Agri-Stats: Apples


The apple is a pomaceous fruit that grows on a tree. It is in the Rosaceae plant family  and its Latin name is Malus domestica Borkh. Apples are one of the most widely cultivated tree fruits. There are more than 7,500 known cultivars of apples.

The wild ancestor of Malus domestica is Malus sieversii. Is known where it is native as “alma”; in fact, the city where it is thought to originate is called Alma-Ata, or “father of the apples”. This apple species is still found wild in the mountains of Central Asia. All of the apple varieties known today are direct descendent of the Malus sieversii. 

Humans on the Silk Road passed through the mountains and apple forests and the apple across trade routes and on the seas that connected the Silk Road to the rest of the world. 

Apple pips produce wildly variable trees. As humans and animals travelled, pips were dropped and wild seedlings grew. Natural selection adapted apples best suits to their local surroundings and subsequently wildly different apples go throughout Asia and Europe. 

In order to control for variability, new growth must be grafted. The knowledge of apple production and grafting traveled over the same routes as the apple. The apple tree was probably the earliest tree to be cultivated, and apples have remained an important food in all cooler climates. Apples do not flower in tropical climates because they have a chilling requirement.

The Romans liked the apple and had more varieties in cultivation than any other fruit. In the 1100s, the Cistercian order of monks spread their abbeys and the apple-growing knowledge across Scotland, Europe, Scandinavia and the eastern Mediterranean. The apple of the Byzantine Empire in Eastern Europe survived the Muslim incursion. By the 1200s, apples were grown with increasing frequency throughout Europe. It became much beloved in Europe and its explorers and colonists didn’t leave home without it. The Eastern seaboard and south America contains many remnants of early old European varieties 

One source claims apples first came to the U.S. in 1607, yet, Supposedly, the first US apple orchard was said to be near Boston in 1625. Obviously, different areas of apple production claim bragging rights. 

Supposedly, U.S. apples were first used for making cider at the time. As can be imagined, the apples used were fairly bitter as compared to what we eat today. (Doherty, 2018) Cider, beer, wine, ale, spirits, etc. were consumed in large quantities. because water in colonial times was not potable. In order to stay hydrated, people had to drink processed liquids. In fact, Colonial Americans drank roughly three times as much as modern Americans. Reverend Michael Alan, who illustrated and helped research the book, Colonial Spirits: A Toast to Our Drunken History, by author, Steven Grasse, says simply: “From morning until night, people in the 18th century drank. (Cargill, 2018)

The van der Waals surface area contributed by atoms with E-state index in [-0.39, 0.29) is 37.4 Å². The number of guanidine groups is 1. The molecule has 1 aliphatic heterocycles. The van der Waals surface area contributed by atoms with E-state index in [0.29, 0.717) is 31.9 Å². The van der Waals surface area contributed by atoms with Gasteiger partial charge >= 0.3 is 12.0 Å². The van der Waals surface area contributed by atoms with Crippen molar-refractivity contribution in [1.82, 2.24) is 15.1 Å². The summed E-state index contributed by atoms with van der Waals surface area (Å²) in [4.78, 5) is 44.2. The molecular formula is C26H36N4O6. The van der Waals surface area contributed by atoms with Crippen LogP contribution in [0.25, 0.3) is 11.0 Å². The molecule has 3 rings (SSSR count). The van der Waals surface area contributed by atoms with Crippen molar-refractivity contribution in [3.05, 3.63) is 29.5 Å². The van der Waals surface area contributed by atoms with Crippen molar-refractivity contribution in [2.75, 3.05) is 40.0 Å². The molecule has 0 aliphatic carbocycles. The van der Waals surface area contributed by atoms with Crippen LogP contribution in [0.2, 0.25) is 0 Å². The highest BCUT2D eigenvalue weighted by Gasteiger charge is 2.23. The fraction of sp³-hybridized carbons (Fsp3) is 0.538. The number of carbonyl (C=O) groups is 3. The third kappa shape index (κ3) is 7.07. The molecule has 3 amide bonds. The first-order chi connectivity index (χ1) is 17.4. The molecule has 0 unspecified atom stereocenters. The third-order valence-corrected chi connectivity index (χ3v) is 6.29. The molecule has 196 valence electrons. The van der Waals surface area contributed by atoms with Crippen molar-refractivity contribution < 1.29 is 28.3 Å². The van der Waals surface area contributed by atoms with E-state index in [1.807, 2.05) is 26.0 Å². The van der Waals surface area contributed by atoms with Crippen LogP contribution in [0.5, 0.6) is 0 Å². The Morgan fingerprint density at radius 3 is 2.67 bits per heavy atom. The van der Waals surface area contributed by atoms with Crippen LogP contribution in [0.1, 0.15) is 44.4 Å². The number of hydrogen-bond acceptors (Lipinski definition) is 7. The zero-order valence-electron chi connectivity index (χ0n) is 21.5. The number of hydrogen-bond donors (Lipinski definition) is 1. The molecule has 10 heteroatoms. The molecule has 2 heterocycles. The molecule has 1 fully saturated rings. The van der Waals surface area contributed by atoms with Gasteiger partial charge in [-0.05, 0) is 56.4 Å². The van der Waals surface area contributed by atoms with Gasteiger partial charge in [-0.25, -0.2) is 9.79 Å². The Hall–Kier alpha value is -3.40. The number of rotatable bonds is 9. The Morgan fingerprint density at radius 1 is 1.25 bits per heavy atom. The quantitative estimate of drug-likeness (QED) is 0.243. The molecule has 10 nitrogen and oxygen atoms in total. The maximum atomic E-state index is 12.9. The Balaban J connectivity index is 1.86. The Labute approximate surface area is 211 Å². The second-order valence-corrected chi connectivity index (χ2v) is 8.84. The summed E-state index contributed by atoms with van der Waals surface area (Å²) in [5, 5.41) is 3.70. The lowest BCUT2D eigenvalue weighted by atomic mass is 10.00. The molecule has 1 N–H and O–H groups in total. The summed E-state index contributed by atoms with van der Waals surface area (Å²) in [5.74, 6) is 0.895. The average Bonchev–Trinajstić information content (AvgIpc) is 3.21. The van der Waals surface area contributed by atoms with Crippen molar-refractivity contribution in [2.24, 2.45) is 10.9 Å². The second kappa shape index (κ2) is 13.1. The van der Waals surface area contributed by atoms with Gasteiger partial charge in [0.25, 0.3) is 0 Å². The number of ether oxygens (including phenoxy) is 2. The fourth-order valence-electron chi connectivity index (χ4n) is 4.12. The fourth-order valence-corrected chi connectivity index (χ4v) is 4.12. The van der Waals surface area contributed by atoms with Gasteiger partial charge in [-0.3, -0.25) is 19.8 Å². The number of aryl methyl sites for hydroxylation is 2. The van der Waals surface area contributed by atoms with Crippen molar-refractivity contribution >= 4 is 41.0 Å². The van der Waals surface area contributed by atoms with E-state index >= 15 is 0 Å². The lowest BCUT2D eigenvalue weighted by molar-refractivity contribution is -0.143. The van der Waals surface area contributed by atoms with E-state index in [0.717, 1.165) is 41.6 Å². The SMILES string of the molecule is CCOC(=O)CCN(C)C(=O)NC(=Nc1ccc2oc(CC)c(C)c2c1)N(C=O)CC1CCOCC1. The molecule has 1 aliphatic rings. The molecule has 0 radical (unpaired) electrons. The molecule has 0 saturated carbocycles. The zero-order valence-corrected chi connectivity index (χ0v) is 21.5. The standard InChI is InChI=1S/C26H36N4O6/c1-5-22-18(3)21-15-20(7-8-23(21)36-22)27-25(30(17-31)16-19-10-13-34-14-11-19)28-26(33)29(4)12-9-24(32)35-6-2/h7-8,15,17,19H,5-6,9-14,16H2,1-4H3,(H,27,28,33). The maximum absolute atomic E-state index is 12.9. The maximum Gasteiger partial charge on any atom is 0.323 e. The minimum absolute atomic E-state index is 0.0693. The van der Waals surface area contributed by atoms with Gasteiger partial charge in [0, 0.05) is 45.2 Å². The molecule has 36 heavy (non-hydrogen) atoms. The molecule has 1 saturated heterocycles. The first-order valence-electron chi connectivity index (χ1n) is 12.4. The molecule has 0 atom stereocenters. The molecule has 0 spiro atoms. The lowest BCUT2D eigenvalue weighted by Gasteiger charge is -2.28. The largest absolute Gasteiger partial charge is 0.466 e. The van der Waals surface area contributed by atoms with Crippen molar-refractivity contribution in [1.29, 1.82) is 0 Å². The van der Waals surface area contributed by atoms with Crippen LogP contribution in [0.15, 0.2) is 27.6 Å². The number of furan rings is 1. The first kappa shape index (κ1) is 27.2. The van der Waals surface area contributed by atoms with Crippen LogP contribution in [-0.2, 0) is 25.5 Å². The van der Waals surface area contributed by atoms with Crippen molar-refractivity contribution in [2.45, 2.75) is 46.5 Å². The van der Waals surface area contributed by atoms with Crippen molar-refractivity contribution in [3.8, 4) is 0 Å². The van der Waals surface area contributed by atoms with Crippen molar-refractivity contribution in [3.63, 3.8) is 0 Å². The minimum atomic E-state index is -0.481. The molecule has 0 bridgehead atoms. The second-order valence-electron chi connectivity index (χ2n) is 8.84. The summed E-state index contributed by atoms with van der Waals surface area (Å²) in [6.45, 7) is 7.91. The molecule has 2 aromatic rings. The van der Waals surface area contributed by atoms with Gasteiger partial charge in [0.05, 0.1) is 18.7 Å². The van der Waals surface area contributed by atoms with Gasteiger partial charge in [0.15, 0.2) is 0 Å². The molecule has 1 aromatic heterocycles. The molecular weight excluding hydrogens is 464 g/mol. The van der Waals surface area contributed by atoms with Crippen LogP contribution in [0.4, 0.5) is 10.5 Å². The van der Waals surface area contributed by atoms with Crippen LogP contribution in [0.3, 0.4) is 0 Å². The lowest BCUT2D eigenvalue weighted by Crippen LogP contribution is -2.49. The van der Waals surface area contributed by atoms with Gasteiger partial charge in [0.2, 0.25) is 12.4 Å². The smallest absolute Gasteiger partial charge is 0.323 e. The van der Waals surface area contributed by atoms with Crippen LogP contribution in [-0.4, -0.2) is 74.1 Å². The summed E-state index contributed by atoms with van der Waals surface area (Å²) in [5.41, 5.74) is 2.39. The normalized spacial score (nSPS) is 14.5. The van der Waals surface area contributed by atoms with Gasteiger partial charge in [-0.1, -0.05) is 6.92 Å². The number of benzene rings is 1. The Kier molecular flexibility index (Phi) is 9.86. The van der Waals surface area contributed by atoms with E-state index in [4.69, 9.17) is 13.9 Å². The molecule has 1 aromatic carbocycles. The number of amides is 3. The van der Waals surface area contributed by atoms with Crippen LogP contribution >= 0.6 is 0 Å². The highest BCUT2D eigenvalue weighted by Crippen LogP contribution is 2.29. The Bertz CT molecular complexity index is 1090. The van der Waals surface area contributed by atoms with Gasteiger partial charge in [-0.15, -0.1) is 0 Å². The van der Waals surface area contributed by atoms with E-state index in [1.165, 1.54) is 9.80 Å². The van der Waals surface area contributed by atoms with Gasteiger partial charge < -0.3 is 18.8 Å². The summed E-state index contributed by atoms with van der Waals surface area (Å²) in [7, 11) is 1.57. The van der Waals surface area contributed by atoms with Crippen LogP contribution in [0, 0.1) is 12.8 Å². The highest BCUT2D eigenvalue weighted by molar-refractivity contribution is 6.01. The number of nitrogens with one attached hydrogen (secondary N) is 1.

“Have you ever heard about the tale of Johnny Appleseed? The real-life Johnny Appleseed, John Chapman, collected seeds from cider mills and spread apple-growing to the midwestern U.S. – but the real purpose for Chapman’s apples was for alcohol. The bitter apples grown from Johnny Appleseed’s seeds were mainly used to create cider and Applejack.” (Doherty, 2018)

Apples store for months while still retaining much of their nutritive value. Until the 20th century, farmers stored apples in frostproof cellars during the winter for use or to sell.

Add info about the impact of cold storage to the industry

In the 20th century, irrigation projects in Washington state allowed the development of the multibillion dollar industry.

In the 1990s, the Pacific Northwest lost much of its apple production when China planted large acreages to provide cheap apples to the Pacific Rim.The Chinese government invested heavily in infrastructure and today, they are the principal supplier of apple concentrate to the world. Because of little U.S. trade protection, this has had a major impact on the U.S. apple industry. China now produces about 35% of the world’s supply.The U.S. is nowthe second largest producer with about 7.5% of the production. Should we say that it is as “Chinese as apple pie”.

Books and References 

Doherty, Michael. Learn The Fascinating History Behind These Five Common Fruits. June 18, 2018.